Huh. Most lawyers I know only give "legal arguments on behalf of" people who are their CLIENTS. None would be caught dead doling that out online based on situations that are half in the dark. What could possibly go wrong?

        Of course, what do I know, since I'm not an attorney with lots of experience in the equestrian field.

        I benefited greatly from a generous free-lease. That horse was my heart horse too. I would never DREAM of trying to take a horse because I wanted it and felt like I deserved it just for holding up my end of the free lease, as is apparently the case here. I find it even more appalling that others, including those purporting to be lawyers, are offering legal arguments on how to finagle ownership of the horse anyway.

        This isn't preschool. You don't get to just take what you want. Oh wait... you don't even get to do that in preschool

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        • #44
          Originally posted by Muggle Mom View Post
          It's too bad, isn't it? The free leases we were lucky to have were win/win. Under the guidance of good trainers, DD improved the horses she free-leased and improved their show records, adding to their value. Now she is working in the industry, which wouldn't have been possible without these opportunities.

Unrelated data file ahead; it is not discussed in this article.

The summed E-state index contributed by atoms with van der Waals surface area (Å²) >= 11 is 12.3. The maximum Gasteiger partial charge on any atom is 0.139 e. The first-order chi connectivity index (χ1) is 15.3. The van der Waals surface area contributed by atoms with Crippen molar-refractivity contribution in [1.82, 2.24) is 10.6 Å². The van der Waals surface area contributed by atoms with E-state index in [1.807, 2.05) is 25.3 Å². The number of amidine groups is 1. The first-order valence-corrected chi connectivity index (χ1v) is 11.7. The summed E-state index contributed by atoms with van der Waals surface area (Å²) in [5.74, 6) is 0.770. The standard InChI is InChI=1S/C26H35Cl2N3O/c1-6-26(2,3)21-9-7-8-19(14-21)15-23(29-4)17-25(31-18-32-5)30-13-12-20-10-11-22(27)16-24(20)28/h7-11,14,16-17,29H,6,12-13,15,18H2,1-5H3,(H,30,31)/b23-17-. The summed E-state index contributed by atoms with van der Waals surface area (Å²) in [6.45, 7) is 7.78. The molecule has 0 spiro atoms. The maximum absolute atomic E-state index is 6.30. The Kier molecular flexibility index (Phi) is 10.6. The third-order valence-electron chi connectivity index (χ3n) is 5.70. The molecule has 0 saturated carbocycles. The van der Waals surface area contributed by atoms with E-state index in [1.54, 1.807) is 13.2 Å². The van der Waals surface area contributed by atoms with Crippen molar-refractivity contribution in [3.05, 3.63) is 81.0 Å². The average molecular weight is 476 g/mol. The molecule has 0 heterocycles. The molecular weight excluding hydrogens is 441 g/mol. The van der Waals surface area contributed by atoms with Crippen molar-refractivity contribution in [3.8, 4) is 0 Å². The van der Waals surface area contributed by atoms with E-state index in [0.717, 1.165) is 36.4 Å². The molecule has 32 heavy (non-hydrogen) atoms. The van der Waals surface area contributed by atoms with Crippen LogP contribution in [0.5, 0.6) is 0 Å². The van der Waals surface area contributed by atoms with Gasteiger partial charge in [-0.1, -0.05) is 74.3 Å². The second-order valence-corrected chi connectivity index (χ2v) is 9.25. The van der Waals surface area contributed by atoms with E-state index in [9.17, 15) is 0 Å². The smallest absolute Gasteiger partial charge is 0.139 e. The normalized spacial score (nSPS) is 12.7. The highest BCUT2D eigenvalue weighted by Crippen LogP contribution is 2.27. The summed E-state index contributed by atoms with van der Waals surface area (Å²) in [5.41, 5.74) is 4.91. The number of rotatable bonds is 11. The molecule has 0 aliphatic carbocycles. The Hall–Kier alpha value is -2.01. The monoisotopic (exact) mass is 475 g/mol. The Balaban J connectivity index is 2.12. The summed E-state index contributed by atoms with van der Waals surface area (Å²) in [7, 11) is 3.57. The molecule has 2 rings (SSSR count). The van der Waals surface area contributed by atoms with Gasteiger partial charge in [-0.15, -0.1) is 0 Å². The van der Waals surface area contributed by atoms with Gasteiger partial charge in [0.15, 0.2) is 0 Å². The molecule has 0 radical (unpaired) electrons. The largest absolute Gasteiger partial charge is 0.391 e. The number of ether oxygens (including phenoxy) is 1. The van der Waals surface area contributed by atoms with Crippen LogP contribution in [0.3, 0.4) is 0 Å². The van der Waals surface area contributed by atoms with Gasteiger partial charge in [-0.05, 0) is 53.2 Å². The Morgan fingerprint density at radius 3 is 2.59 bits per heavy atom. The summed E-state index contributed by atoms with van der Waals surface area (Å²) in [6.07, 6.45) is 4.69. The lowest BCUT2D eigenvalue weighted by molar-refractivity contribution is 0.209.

Yes, it's really a shame. I actually have two very nice horses, and the older one is now essentially retired because I don't have time to ride him. He's perfectly sound and would be better off in work, just to keep him muscled up and limber, but I can't afford to have two in full training, so he just hangs out and is the occasional sub when someone else's horse gets hurt, loses a shoe or whatever. It's a shame since he's really a very nice horse and would prefer having a job, but he's one that will never be for sale and I don't have the bandwidth to manage a lease and all the drama that seems to always come with them.
          **********
          We move pretty fast for some rabid garden snails.
          -PaulaEdwina

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          • #45
            Originally posted by Atlas Shrugged View Post
            Owner can't come on Lessee's property and "disturb the peace" by forcibly take the horse, police escort or not. It is a civil matter that will have to wind its ways through the courts.